How to stay safe on campus

Three ways to defend yourself in case of emergency

How to stay safe on campus

Female students walking around on campus are more at risk for assault. This is a major issue that should be addressed and handled in a proper manner, though it can be difficult to know how. 

According to Whitehouse.gov, one in five women will be assaulted during their time in college. As shocking as that statistic is in and of itself, TigerLady, a self-protection device for women, also states that "this figure does not begin to describe the abuse that occurs outside college campuses, and around the country." 

There are ways to prevent being one of these victims, especially as college campus are becoming more wary of campus violence. Here are three things you should be aware of and use in order to keep yourself safe on campus.

1. Know where your blue lights are
College campuses are required to have "blue lights" around campus which have devices that, when pressed, immediately send out a distress signal to campus safety. Campuses place these blue lights in a way that you should never be anywhere on campus without being in viewing distance of a light. However, it never hurts to be aware of where the blue lights are on your campus, especially near parking lots and residential areas.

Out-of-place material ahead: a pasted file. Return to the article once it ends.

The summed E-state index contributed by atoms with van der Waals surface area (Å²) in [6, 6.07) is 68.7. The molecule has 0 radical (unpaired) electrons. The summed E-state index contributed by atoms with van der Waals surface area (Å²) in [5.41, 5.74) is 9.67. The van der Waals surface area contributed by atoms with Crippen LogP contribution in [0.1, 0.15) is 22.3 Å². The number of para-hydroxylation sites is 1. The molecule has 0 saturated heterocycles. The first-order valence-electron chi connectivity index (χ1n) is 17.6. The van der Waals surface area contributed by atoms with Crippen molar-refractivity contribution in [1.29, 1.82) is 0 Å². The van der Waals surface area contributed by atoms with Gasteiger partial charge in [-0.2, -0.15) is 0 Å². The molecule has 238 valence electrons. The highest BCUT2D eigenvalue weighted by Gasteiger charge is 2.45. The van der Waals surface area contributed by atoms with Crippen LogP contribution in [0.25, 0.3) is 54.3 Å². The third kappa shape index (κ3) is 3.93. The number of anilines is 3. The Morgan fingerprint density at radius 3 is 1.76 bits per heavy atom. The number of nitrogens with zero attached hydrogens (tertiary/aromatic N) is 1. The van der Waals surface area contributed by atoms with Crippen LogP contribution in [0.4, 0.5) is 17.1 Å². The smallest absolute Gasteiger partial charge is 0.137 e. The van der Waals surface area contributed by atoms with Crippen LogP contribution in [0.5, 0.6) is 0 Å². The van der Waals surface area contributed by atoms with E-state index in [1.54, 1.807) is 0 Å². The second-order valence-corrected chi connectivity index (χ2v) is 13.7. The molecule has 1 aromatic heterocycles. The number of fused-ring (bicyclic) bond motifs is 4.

2. Utilize other campus safety measures
Campuses are more aware of campus violence than ever before, with some taking extra precautionary measures for their students. Check with your campus safety office about extra protection, including portable devices that will alert campus safety outside of the blue lights and even off-campus. 

3. Carry extra protection
You don't have to go so far as having a serious weapon to protect yourself. According to the Federal State Department, their research has shown that 89% of assaults did not involve the use of a weapon and 84% of assault victims reported the use of physical force only.

Devices like TigerLady can be utilized to help women feel safe and more at ease as they walk, run or get to class throughout campus. The device works when you squeeze the hand-held device, immediately exposing three claws between your fingers to fend off and collect DNA from an attacker. "TigerLady provides a dual purpose; holding it provides a feeling of readiness and quiet confidence to the user, and when necessary, TigerLady immediately reveals itself to be a potent self-defense tool shift the balance of power," explains Jeff Levine, co-founder of TigerLady. Feeling safe is often your best defense!

While it's easy to believe that these scenarios may never happen to you, the unfortunate inevitability is that it can. It's important to be prepared in any situation, whether you're on campus, at home or at work. Keep these tips in mind and you'll be a more aware and, in turn, safe individual!



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